The frame 51 of the boom assembly 50 has a gasoline engine 65 which powers the entire assembly. This assembly works by hydraulic pressure, whereby hydraulic fluid stored in a reservoir tank 66 is put into motion by a hydraulic pump 67. The tank 66, the pump 67 and the gasoline engine 65 are all standard components mounted on the frame 51.
To start-up the operation of the mini hoist 25, first the vehicle 30 must be maneuvered so that the cutout aperture 39 in the front of the carriage 31 is aligned over the well bore. This is critical to insure stability of the hoist 25. Next, four outriggers 75, which are mounted at approximately each corner of the frame 51, must be energized. These outriggers 75 are depicted by FIGS. 1-3. Each outrigger 75 is comprised of a double acting hydraulic cylinder component 76 having a two foot stroke and integral with the cylinder 76, is a jack 77. Each jack 77 has, at its ground engaging end, a rectangularly shaped foot pad component 78 for increasing the surface area over which the weight of the boom assembly 50 may be spread. The operator, by actuating the jacks 77 will cause the vehicle 30 to be lifted off the ground, thereby placing the boom assembly 50 in ground engaging position. The base area of contact between the assembly 50 and the ground is increased thus allowing for greater stability. It is extremely important that all pulling be done within the two front outriggers 75. Each of the four outriggers 75 can be individually controlled to compensate for terrain irregularities. After the mini hoist 25 is stabilized, the main cylinder 69 and then the articulation cylinders 91, 92 are activated.
The upper boom chassis 52 has a winch assembly 80 mounted on its upper surface depicted by FIGS. 1-3. The assembly 80 has a 20 cubic inch winch motor 81 which hydraulically activates an integral cable spool 82 having steel cable line 83 reeled about it. The cable line 83 is strung from the spool 82 and slidingly revolves through and around a five inch pulley 84 which is rotatively mounted on the distal end 54 of the upper boom chassis 52. The line 83 has a load bearing means 85 by which a pipe, post or pole can be connected. The winch assembly 80 can generate at least 1500 pounds of pulling force. A hydraulic lock valve (not shown) is employed as a safety factor against any unexpected movement.
The boom assembly 50 is controlled by the valve bank 64 which has eight manually manipulative control levers, whereby an operator can manipulate the levers while visually observing the extension and retraction of the booms 52 and 53. Four levers control the outriggers 75; two levers control the two articulation cylinders 91, 92; one lever controls the main cylinder 69; and one lever controls the winch assembly 80. The levers, valves, linkage, fluid hosing and all supplemental connections are all standardized parts. The main cylinder 69, the articulation cylinders 91, 92 and the four outrigger cylinders 76 all have standard safety hydraulic lock valves (not shown).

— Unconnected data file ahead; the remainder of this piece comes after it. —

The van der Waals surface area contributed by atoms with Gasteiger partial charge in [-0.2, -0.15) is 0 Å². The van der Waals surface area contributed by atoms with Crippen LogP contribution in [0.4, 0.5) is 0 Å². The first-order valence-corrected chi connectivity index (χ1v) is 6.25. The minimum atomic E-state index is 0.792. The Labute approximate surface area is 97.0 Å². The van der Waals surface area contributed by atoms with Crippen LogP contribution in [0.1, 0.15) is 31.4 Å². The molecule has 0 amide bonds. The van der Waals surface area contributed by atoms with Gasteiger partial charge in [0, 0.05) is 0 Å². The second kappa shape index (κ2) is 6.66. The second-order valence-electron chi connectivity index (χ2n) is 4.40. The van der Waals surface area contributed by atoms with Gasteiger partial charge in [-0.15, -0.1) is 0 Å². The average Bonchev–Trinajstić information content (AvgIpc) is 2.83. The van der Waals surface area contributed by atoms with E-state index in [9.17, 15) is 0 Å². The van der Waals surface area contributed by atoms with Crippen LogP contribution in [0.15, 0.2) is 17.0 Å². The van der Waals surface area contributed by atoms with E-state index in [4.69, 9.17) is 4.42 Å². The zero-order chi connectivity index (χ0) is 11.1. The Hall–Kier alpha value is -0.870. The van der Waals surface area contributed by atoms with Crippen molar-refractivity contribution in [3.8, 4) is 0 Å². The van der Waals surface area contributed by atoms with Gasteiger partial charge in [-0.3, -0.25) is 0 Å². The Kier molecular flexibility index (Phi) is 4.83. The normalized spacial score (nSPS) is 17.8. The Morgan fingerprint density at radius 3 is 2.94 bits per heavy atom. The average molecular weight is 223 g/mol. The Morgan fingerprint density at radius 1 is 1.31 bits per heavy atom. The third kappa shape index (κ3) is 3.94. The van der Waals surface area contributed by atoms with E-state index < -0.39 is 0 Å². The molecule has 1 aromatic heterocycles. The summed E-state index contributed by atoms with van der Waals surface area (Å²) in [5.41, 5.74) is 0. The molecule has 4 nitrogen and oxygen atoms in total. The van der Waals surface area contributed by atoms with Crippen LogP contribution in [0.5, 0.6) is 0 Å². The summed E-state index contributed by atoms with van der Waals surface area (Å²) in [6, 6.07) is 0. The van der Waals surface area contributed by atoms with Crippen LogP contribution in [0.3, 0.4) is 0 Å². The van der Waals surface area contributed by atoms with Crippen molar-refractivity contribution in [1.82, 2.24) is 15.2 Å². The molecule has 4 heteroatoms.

Thus, it will be seen from the foregoing description that a mini hoist 25 is provided that will pull PVC or steel pipe with a perpendicular lift of at least 23.5 feet. This hoist 25 is small enough to fit into a box or pick-up truck, thereby eliminating the need for a second worker on the job. The overall size of the hoist 25 allows it to reach work sites that would be impossible for a standard type pipe pulling rig.
Another embodiment of the present invention would eliminate the quick disconnect pins 40 and have the mini hoist 25 built with the hoist apparatus 50 and the vehicle 30 as on integral entity. The disadvantage of this embodiment would be in not having the ability to use the vehicle 30 by itself as a utility truck. The advantage, although not really deviating from the overall structural make-up or size, would be in eliminating one gasoline engine, hydraulic reservoir tank and hydraulic pump since only one set of these components would be needed.
It is to be appreciated that the present invention does not limit its inventive concept to some of the stated data of this particular model. The inventor realizes that another embodiment of this invention would be to utilize additional boom structures for increasing the pulling height. Also, three smaller booms could be used instead of the described two booms, to reduce the overall length of the mini hoist.
It is to be understood that the present invention is not limited to the sole embodiment described above, but encompasses any and all embodiments within the scope of the following claims.
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|U.S. Classification||212/300, 212/261, 212/304, 212/238|
|International Classification||E21B19/02, E21B19/00, B66C23/42, B66C23/80|
|Cooperative Classification||B66C23/54, E21B19/02, B66C23/80, E21B19/00|
|European Classification||E21B19/00, B66C23/54, B66C23/80, E21B19/02|
|Dec 2, 2003||FPAY||Fee payment|
Year of fee payment: 4
|Apr 21, 2008||REMI||Maintenance fee reminder mailed|
|Oct 10, 2008||LAPS||Lapse for failure to pay maintenance fees|
|Dec 2, 2008||FP||Expired due to failure to pay maintenance fee|
Effective date: 20081010